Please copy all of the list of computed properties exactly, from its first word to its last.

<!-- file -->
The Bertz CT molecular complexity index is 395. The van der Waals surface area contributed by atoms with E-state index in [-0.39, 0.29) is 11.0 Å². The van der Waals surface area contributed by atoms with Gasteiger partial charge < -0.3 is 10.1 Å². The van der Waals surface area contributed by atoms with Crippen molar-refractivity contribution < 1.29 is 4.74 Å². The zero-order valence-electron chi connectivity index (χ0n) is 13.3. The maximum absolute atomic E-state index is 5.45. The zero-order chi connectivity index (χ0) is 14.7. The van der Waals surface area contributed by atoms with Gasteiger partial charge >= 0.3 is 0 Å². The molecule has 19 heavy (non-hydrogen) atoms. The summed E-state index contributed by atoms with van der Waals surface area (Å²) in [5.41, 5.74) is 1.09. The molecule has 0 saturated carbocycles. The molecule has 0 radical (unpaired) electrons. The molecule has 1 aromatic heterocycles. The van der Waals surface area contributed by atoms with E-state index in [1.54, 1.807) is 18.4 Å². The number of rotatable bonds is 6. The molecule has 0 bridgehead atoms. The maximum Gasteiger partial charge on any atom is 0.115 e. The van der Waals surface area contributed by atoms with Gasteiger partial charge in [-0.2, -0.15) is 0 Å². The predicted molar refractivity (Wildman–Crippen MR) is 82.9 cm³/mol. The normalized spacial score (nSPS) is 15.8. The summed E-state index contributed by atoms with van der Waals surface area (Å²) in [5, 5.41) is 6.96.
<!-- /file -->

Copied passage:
The Bertz CT molecular complexity index is 395. The van der Waals surface area contributed by atoms with E-state index in [-0.39, 0.29) is 11.0 Å². The van der Waals surface area contributed by atoms with Gasteiger partial charge < -0.3 is 10.1 Å². The van der Waals surface area contributed by atoms with Crippen molar-refractivity contribution < 1.29 is 4.74 Å². The zero-order valence-electron chi connectivity index (χ0n) is 13.3. The maximum absolute atomic E-state index is 5.45. The zero-order chi connectivity index (χ0) is 14.7. The van der Waals surface area contributed by atoms with Gasteiger partial charge >= 0.3 is 0 Å². The molecule has 19 heavy (non-hydrogen) atoms. The summed E-state index contributed by atoms with van der Waals surface area (Å²) in [5.41, 5.74) is 1.09. The molecule has 0 saturated carbocycles. The molecule has 0 radical (unpaired) electrons. The molecule has 1 aromatic heterocycles. The van der Waals surface area contributed by atoms with E-state index in [1.54, 1.807) is 18.4 Å². The number of rotatable bonds is 6. The molecule has 0 bridgehead atoms. The maximum Gasteiger partial charge on any atom is 0.115 e. The van der Waals surface area contributed by atoms with Gasteiger partial charge in [-0.2, -0.15) is 0 Å². The predicted molar refractivity (Wildman–Crippen MR) is 82.9 cm³/mol. The normalized spacial score (nSPS) is 15.8. The summed E-state index contributed by atoms with van der Waals surface area (Å²) in [5, 5.41) is 6.96.